When a young boy swung a pick and struck gold in central Queensland more than 150 years ago, it changed the course of history for the then frontier town of Rockhampton.
The 12-year-old lad pulled away the grass on his father’s claim and found a log of gold measuring 23 centimetres long, 10 centimetres wide and so heavy (258 ounces and worth $628,000 at today’s prices) he couldn’t lift it.
The next few decades would see gold rushes across the district including New Zealand Gully, near Mount Chalmers, with the eventual discovery of a mountain of gold at Ironstone Mountain around 1878.
That mine became Mount Morgan, 40 kilometres south of Rockhampton, and would eventually yield a total of 225,000 kilograms of gold, 50,000 kilograms of silver and 360,000 tonnes of copper over 99 years.
But while gold has been the prime focus of exploration around Mount Chalmers over the past 100 years, it is the lure of copper and record high prices of around $10,000 a tonne that has seen a renewed spark in activity.
Evidence points to more rich deposits
With 73,000 tonnes of copper equivalent at the QMines-owned Mount Chalmers project, it is easy to see why geologist Hamish Grant is excited.
The copper is buried under the Cawarral Gold Trend, a narrow corridor 15 kilometres long and five kilometres wide, formed by an undersea volcanic eruption during the Triassic period about 250 million years ago.
While Mr Grant and teams of drillers and field technicians are excited by the size of the proven copper deposit, what interests them even more is the potential to find similar copper and gold discoveries in the vicinity and “grow the resource”.
Mr Grant holds up a cylinder-shaped ore core sample taken from a recent diamond drill and points to the strong colour, indicating high-grade copper.
“Mount Chalmers is good, but if we can find another Mount Chalmers that hasn’t been mined, that hasn’t been eroded, and is still intact, that’s the real upside,” he says.
“We believe Mt Chalmers could be one pod and in this basin there could very well be multiples, I don’t know how many, but we already know from some historic soil sampling that other companies did way back in the 1970s and 1980s that we have good copper, lead, zinc numbers in the soil – and you only get those numbers if there is something going on.”
The Mount Chalmers team have combined the results of their intensive exploration program with historic samples, and are digitising the findings to establish the current inferred copper and gold resource.
QMines boss Andrew Sparke said the company had only listed in May and the prospects of developing Mount Chalmers’ mine to production were encouraging just four months into a two-year exploration phase.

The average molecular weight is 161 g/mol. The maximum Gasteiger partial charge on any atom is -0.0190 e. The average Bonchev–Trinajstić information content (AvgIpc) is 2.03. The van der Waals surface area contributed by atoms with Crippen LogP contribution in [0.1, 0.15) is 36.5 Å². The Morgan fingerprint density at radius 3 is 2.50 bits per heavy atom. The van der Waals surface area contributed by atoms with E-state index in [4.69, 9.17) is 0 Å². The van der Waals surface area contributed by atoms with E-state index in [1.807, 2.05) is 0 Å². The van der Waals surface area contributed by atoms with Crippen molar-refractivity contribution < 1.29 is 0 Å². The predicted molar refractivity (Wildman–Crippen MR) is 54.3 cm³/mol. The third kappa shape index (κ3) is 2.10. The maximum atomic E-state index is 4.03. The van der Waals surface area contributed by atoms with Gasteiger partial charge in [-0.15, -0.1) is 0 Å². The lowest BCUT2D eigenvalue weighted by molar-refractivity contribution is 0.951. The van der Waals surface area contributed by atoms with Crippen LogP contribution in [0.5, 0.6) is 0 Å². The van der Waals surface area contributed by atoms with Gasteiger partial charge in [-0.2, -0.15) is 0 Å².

QMines has an objective of increasing the resource to around 200 kilotonne of copper equivalent over the next two years through a 30,000 metre drilling program.
Getting a thrill from the drill results
Just a short drive away is the mine camp, which is a low-set house on a level block. It sits on a hilltop with ocean views.
He turns on his computer to show what 73,000 tonnes of buried inferred copper looks like after the drill results were converted to a graphic.
The three-dimensional image displays the copper as a large green blob underneath the old open pit mine. It looks like a big green whale.
“All this stuff (old data) had never been digitised,” Mr Grant says. “We have asked some contractors to go through all the data, all the reports, maps, go through the coordinates to put into a grid we can use today with a GPS.
“The old boys (historic miners) were pretty good. In 1890 they found this thing and it was outcropping (on the surface) so they chased the higher grade massive sulphide (volcanogenic massive sulfide ore deposits, also known as VMS deposits, are a type of metal sulfide ore deposit, mainly copper-zinc associated with and created by volcanic events in submarine environments).
“In the late 1970s, GeoPeco (the former mine owner) came in here and did an open pit over the top of the underground workings and we have that digitised as well. The real upside now is finding more of them (copy cat mines).”
A pub on every corner
Just down the road at the Mount Chalmers Community History Centre, secretary Sue Hutchinson points out the fascinating array of mining photos and artefacts from the town’s gold rush days in the early 1900s when the population was 2000, serviced by five hotels.
“There was a pub on every corner,” she says of the boom-town period before the gold mine faded out.
A resident of 30 years, she has seen several mining companies come and go over the years as they try to revitalise the old mine.
“You get rumours that the mine is going to open up again. A few people come out drill some holes, they go away you hear nothing. Nothing happens,” she says.
As for the chances of the amateur prospector still striking it rich, she wished them the best.
“There is a group with metal detectors that come out,” she says.
“They politely ask if they can go for a wander around the school grounds, but I don’t think they ever find anything.”
She said some of the old claims, like those at New Zealand Gully, were impossible to get to and any would-be fossickers needed to get permission from property owners.
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